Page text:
solo exhibition. I'm someone who is happiest when charging off down the road to a new destination, but once I've arrived I am disappointed to feel so aimless, even though I am too tired to throw myself wholeheartedly down the next path just yet. It's not pretty, and this time my lethargy and lack of focus are exacerbated by new developments in my never-ending saga of dental-trauma.
I do try to avoid sullying Bibliophilia with too much personal information, especially involving dentists, but really, this latest incident is so very weird that I'm gonna tell all. If like me, you have no tolerance for other people's dentist stories, feel free to skip ahead to the June Giveaway details at the end of the post, with the Happy Bus photo.
Despite the fact that just before leaving for Australia in April last year, my dentist thoroughly checked my mouth and declared it free from any impending problems, within six months I was in root canal agony in the rainforest. Six months later, I am in the middle of another root canal and seven, yes 7, cavities. How did I go from clean bill of dental health to a mouthful of decay and disaster in only one year? That's the first unsolved mystery. I'm reluctantly wondering if drinking pristine mountain spring water instead of fluoridated town supply might be implicated, since nothing else was different in terms of my vigilant dental hygiene and sugary snacking habits.
So, onto the second and far more intriguing mystery. Two days ago I placed my mouth in (or rather around) the hands of my fifth(!) dentist in 14 months. This dentist, despite his scary handlebar moustache, has won me over by being altruistic in his pricing policies and proactive with painkillers. At our first meeting, while I explained my increasing penchant for panic attacks while under the drill, he grabbed my arm, pushed up my sleeve and started prodding the inside of my elbow. I don't recall any other dentist ever offering me a general anaesthetic, because surely I would have taken it as eagerly as I did this one.
I remember the needle going in and then the next thing I know, I'm sobbing as I hear him say, "take the needle out now". Apparently, after about 40 minutes and 4 1/2 fillings I started having a panic attack while unconscious. All attempts to calm me down failed, and I carried on like that for about half an hour until I came conscious and stopped crying and started babbling and eventually laughing.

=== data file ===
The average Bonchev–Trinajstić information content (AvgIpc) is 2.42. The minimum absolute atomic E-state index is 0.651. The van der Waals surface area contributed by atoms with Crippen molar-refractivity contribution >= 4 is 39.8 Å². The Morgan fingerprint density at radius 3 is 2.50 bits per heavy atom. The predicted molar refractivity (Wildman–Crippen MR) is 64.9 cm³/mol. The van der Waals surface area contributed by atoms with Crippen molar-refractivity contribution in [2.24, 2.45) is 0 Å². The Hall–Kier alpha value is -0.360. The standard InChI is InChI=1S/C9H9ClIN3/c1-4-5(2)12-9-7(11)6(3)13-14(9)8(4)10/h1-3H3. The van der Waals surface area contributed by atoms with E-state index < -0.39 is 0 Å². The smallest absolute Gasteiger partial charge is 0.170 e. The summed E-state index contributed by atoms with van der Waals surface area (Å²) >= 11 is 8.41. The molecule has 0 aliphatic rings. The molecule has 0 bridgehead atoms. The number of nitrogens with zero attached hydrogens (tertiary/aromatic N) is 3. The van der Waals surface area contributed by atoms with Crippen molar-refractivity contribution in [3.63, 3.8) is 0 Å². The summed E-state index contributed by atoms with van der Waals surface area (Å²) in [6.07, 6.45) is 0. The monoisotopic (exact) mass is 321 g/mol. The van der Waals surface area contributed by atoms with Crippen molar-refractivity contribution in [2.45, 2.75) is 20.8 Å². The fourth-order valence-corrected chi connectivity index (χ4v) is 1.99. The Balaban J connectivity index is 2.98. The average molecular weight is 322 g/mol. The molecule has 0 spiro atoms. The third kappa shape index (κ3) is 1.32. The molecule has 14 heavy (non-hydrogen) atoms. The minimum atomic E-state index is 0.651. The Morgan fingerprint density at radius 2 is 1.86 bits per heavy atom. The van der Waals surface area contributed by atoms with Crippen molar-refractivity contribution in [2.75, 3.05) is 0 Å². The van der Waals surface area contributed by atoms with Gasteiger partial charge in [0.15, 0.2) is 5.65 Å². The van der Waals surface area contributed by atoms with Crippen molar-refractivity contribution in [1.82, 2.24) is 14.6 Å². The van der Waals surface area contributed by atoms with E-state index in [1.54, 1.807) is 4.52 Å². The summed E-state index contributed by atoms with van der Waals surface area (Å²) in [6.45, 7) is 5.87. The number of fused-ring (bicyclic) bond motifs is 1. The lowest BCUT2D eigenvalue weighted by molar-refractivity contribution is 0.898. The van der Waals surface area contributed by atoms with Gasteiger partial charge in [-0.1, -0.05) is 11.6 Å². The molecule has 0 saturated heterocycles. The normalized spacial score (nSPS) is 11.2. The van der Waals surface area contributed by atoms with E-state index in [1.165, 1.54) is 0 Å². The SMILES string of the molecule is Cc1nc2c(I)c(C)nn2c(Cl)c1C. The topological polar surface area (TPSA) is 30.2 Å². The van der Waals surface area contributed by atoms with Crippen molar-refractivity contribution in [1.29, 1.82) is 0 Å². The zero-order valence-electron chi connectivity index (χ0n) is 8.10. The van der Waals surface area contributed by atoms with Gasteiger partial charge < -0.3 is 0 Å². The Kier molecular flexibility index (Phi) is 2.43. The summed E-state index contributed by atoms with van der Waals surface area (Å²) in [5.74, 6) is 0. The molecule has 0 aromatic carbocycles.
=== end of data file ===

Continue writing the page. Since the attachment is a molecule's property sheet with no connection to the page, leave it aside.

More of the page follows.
Apparently anaesthesia awareness occurs in 0.01- 0.02% of cases and when it does "about 94% experience panic/anxiety." But why me? Why a panic attack? As well as the general, I'd been thoroughly numbed with local anaesthetics so it seems unlikely that I felt any pain (I certainly don't remember feeling any). All I can think is that recently reading about anaesthesia awareness must have lodged the idea in my subconscious mind, along with my oft-repeated self-description as someone prone to uncontrolled panic attacks in the dental chair. (I don't tend to have panic attacks anywhere else).
It's all very strange and discomforting. Not to mention frustrating that I still have considerable work left to be done, including the root canal which has started throbbing again. And, the lingering effects of the not-so-effective anaesthesia have left me, 48 hours later, still weak, shaky and foggy-headed. I'm hoping that unloading this strange story onto my innocent reading public (I know you didn't come here to read about teeth) will help me to move on, and reclaim some of the focus and energy I miss.
Luckily I have lots of copies of Happy Bus, my zine, to cheer me up. Happy Bus is a potpourri of writing, drawing and paper engineering, mostly by me, along with a few friends. In it you will find: how the Dalai Lama got Western scientists to study happiness; a guided meditation and a journalling project, a playlist of happy songs (including many suggested by Bibliophilia readers), a poem about small town living (written in upstate New York and illustrated in Far North Queensland), an article about laughter yoga, a list of happiness inducing email newsletters and an origami envelope of stickers including some homemade gold elephants.
You can go in the draw to win a copy of Happy Bus by commenting on this post before 9am 22 June (NZ time). If you don't want to wait that long, go straight to my Etsy shop and buy one for only $5! Please buy one anyway, I need the money to help pay the dental bills...